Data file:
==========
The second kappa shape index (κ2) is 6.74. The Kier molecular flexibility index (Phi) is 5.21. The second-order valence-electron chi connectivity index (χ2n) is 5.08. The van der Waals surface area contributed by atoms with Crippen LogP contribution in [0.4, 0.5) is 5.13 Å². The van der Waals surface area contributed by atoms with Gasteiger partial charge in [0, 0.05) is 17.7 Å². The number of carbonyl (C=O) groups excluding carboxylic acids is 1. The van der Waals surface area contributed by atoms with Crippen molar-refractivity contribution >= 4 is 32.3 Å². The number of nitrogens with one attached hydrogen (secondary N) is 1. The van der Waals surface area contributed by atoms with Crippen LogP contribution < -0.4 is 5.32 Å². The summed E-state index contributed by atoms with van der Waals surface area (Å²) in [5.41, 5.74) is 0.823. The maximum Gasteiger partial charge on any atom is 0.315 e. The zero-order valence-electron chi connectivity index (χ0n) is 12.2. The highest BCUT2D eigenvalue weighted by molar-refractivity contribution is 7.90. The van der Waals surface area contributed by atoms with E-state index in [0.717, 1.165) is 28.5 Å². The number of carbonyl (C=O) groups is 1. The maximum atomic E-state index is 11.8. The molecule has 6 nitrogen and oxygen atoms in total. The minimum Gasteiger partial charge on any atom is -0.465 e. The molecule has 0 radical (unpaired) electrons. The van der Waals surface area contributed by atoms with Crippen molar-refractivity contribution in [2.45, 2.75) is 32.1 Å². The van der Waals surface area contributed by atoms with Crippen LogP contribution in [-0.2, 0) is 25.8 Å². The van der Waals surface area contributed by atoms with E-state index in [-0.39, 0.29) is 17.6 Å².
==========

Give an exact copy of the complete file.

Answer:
The second kappa shape index (κ2) is 6.74. The Kier molecular flexibility index (Phi) is 5.21. The second-order valence-electron chi connectivity index (χ2n) is 5.08. The van der Waals surface area contributed by atoms with Crippen LogP contribution in [0.4, 0.5) is 5.13 Å². The van der Waals surface area contributed by atoms with Gasteiger partial charge in [0, 0.05) is 17.7 Å². The number of carbonyl (C=O) groups excluding carboxylic acids is 1. The van der Waals surface area contributed by atoms with Crippen molar-refractivity contribution >= 4 is 32.3 Å². The number of nitrogens with one attached hydrogen (secondary N) is 1. The van der Waals surface area contributed by atoms with Crippen LogP contribution < -0.4 is 5.32 Å². The summed E-state index contributed by atoms with van der Waals surface area (Å²) in [5.41, 5.74) is 0.823. The maximum Gasteiger partial charge on any atom is 0.315 e. The zero-order valence-electron chi connectivity index (χ0n) is 12.2. The highest BCUT2D eigenvalue weighted by molar-refractivity contribution is 7.90. The van der Waals surface area contributed by atoms with E-state index in [0.717, 1.165) is 28.5 Å². The number of carbonyl (C=O) groups is 1. The maximum atomic E-state index is 11.8. The molecule has 6 nitrogen and oxygen atoms in total. The minimum Gasteiger partial charge on any atom is -0.465 e. The molecule has 0 radical (unpaired) electrons. The van der Waals surface area contributed by atoms with Crippen molar-refractivity contribution in [2.45, 2.75) is 32.1 Å². The van der Waals surface area contributed by atoms with Crippen LogP contribution in [-0.2, 0) is 25.8 Å². The van der Waals surface area contributed by atoms with E-state index in [-0.39, 0.29) is 17.6 Å².